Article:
ASP source- Sam Sarlo

http://web.ebscohost.com.ezproxy.rowan.edu/ehost/detail?sid=221bdc31-1598-43ee-bd92-a46ac0956119%40sessionmgr14&vid=25&hid=12&bdata=JnNpdGU9ZWhvc3QtbGl2ZQ%3d%3d#db=aph&AN=29307828

“The unfounded belief that polio vaccine can cause infertility has limited acceptance in the Islamic regions of Nigeria. And who are we to judge them, given the anti-vaccine superstitions endemic even in our ”sophisticated” society, where vaccination rates for toddlers hover well below 90 percent.”

-This is a quote from a letter to the editor concerning a New York Times article on the opposition of polio vaccination in Nigeria. In my last post, I used a quote that ridiculed and vilified opponents of vaccination and I expressed my feeling that they must not have the peoples’ best interest in mind, but after reading this letter, and consequently, the original article, I’m convinced that at least some of the public figures who speak out against vaccination truly believe that the vaccine causes infertility and health problems. This letter brilliantly compares the concerns of suspicious Nigerians to  those of our own countrymen, who  believe that vaccines cause problems from autism to cancer, making the Nigerian anti-vaccination sentiment seem much more understandable and less malicious. But I still wouldn’t object to vaccine crop-dusting them.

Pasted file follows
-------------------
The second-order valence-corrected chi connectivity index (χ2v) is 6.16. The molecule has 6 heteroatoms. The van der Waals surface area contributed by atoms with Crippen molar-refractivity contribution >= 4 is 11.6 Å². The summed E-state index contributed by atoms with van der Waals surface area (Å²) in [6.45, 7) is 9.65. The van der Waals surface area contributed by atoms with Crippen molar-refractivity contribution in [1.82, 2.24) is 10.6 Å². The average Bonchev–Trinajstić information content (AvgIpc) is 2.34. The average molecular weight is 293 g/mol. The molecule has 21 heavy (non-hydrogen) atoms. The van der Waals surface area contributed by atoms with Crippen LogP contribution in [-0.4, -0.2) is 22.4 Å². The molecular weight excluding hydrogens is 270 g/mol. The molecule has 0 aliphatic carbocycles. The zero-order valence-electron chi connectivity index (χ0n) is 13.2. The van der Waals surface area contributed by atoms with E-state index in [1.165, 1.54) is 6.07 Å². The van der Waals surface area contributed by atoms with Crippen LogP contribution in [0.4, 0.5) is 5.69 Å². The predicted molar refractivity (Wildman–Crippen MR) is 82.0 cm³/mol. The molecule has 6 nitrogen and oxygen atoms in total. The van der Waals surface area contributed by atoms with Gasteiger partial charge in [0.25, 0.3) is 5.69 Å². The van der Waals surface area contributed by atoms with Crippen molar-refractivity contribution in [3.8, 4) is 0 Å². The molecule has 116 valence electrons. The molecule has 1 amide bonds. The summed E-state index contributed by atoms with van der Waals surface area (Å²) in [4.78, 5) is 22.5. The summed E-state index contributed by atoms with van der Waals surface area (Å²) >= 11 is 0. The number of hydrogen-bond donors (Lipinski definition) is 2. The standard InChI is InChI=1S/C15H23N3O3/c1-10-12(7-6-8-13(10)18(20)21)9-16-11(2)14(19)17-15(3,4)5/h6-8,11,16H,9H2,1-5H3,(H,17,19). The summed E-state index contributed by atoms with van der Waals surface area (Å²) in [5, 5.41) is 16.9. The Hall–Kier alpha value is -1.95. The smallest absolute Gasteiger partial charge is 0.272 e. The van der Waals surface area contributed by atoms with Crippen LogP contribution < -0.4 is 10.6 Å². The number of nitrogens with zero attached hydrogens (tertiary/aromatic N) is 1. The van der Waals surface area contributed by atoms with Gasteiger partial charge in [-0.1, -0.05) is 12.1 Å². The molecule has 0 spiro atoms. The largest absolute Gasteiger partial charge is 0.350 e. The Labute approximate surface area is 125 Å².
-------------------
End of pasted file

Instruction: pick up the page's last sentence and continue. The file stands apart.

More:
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1 Response to ASP source- Sam Sarlo

  1. davidbdale says:

    The letter is a good wake-up call, Sam, and it certainly does make the right connection between the Nigerians’ suspicions and our own. For the record (and future reference), though you did search for it, it doesn’t exactly qualify as a research finding to quote the opinion of a person writing a letter to the editor. It might be useful in your paper to survey opinions from a variety of sources, but you’ll need to get closer to original sources when you dig into your own topic.

    Grade Recorded.

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